I want this article to go viral
Here’s the link to a must-read article in the February 23, 2019, New York Times: “Do Not Disturb: How I Ditched My Phone and Unbroke My Brain.” Intelligent, cogent, thorough, practical, and eminently relevant to resilience.
Business reporter Kevin Roose recounts his decision, quite deliberate, to detox from his “addiction” to his phone. Of course, he still uses his devices for work – he’s a columnist for the New York Times on the intersection of technology, business and culture. But Kevin’s 30-day journey to a healthier and more productive relationship to his devices is compelling, believable, inspiring: from checking his phone 100 times a day (even checking email during the three-second window between when he inserted his credit card into a chip reader at a store and when the card was accepted) writing emails on the subway and watching a YouTube video while folding laundry…to a digital free weekend in a cabin in the woods, reading, relaxing, and getting welcome feedback from his wife that he was so much more present and attentive at home, listening more, less absent-mindedly distracted. (What psychologists call “phubbing” or snubbing a person in favor of your phone.)
Kevin worked with digital wellness coach Catherine Price, science reporter and author of the best-selling 30-day guide How to Break Up with Your Phone. Many practical tools. Creating a “mental speed bump” to break the automaticity of his habits: creating a screen message when unlocking his phone: “What for? Why now? What else?” Addressing emotional triggers that caused him to reach for the phone in the first place: boredom, discomfort with stillness. Kevin practiced keeping his phone in his pocket and looking at the buildings he passed while walking to work, delighted at spotting architectural details he had never noticed before.
Giving his phone the Marie Kondo treatment, keeping only the apps that sparked joy and contributed to healthy habits or needed information, tossing those that didn’t. Pruning his home screen to essentials; calendar, email and password manager.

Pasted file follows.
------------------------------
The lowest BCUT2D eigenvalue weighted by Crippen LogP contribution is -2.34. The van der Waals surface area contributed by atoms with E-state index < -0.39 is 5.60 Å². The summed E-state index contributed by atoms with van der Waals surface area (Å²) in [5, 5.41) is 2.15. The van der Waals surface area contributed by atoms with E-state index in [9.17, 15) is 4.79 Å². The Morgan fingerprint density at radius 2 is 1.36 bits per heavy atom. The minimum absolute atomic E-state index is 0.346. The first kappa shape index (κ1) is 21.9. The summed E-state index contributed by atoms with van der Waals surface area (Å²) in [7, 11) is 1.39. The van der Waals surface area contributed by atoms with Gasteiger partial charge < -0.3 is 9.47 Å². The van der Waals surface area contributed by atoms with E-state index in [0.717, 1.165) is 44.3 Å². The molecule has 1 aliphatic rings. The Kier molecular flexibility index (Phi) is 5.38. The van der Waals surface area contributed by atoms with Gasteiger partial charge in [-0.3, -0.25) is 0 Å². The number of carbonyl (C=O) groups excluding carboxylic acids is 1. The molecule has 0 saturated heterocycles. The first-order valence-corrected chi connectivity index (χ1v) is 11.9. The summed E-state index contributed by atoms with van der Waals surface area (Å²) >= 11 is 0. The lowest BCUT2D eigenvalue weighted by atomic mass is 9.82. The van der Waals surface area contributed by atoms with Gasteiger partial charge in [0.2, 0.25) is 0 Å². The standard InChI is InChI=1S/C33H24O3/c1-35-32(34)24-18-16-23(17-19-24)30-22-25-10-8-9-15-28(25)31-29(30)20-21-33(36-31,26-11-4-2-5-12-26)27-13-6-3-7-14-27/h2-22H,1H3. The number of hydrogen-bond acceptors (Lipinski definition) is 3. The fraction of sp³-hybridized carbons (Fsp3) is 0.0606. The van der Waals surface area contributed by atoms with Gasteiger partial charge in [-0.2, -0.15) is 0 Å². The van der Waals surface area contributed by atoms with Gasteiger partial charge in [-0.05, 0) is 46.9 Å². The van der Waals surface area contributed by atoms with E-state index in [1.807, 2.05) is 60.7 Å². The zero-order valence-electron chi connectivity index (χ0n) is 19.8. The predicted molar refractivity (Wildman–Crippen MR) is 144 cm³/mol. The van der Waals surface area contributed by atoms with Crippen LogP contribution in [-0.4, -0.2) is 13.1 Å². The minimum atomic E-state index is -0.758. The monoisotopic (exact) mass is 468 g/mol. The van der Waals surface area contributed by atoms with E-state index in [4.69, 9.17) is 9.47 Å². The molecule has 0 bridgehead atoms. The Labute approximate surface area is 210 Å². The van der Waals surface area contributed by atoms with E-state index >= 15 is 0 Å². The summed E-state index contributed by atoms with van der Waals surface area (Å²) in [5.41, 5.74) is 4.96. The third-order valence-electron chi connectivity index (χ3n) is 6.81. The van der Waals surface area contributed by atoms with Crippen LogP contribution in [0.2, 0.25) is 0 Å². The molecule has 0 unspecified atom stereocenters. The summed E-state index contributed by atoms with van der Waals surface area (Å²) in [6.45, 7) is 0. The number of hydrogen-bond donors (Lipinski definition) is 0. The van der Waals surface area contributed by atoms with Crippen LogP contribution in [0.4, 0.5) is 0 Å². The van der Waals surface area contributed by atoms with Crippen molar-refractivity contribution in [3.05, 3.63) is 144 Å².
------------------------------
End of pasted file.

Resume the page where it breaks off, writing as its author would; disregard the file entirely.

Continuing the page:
Learning that where you keep your phone matters. (Studies show that people who don’t charge their phones in the bedrooms are significantly happier than those who do.) Roose bought a mini-safe and began storing his phone inside, which significantly reduced his night-time usage.
Practicing fun diversions. “I signed up for pottery classes. As it turned out, pottery makes a perfect phone substitute. It’s manually challenging and demands concentration for hours on end. It gets your hands dirty, too, which is a good deterrent to fiddling with expensive electronics.”
As Kevin spent less time on his devices and less time worrying about spending less time on his devices, he found he was developing a healthier relationship with his phone while simultaneously recovering his brain’s capacities to read an entire book, watch a full-length movie, and enjoy long uninterrupted conversations with friends and family. Celebrated with a “Thoreau Cleansing” – 48 hours digital free in the Catskills, reading books, doing crossword puzzles (NY Times, I’m sure) sitting in front of a fire, gazing at the stars. “I felt my nerves softening and my attention span stretching back out. I started to feel human again.”
Kevin now checks his phone only 20 times a day and can go for hours without peeking at his screen. Kevin acknowledges his appreciation for his phone has grown: “Right here, in my pocket, is a device that can summon food, cars and millions of others consumer goods to my door. I can talk with everyone I’ve ever met, create and store a photographic record of my entire life, and tap into the entire corpus of human knowledge with a few swipes.”
And… “I bet that something fundamental has shifted inside my brain in the past month. I cannot stress enough that under the right conditions, spending an entire weekend without a phone in your immediate vicinity is incredible. You have to try it.”
Please do try it. Our brains were not hard-wired by evolution to handle the rapid switching of attention required by constant attention to email-text-social media-YouTubes. Brains go into “brain fog” and cognitive fatigue after 60-90 minutes of multitasking on digital devices.
Take a break. Take a mini-break. Walk around the block, cell phone in your pocket (or at home!) and notice trees, peoples, pets. Take many mini-breaks, every 60-90 minutes. Take longer breaks and sense the stretching of your brain’s functioning back to long periods of concentrating on a book, film project and longer (and enjoyable!) conversations with people
Continue your work and your connections with people however you do. Connecting easily with people over long distances and easily downloading information as needed is nothing short of miraculous. (Thank you for receiving this post on your computer or phone! Perhaps you’ll share it. I really do hope this goes viral.) And…rediscover the daily miracle of being a human being engaged with a thoroughly miraculous world.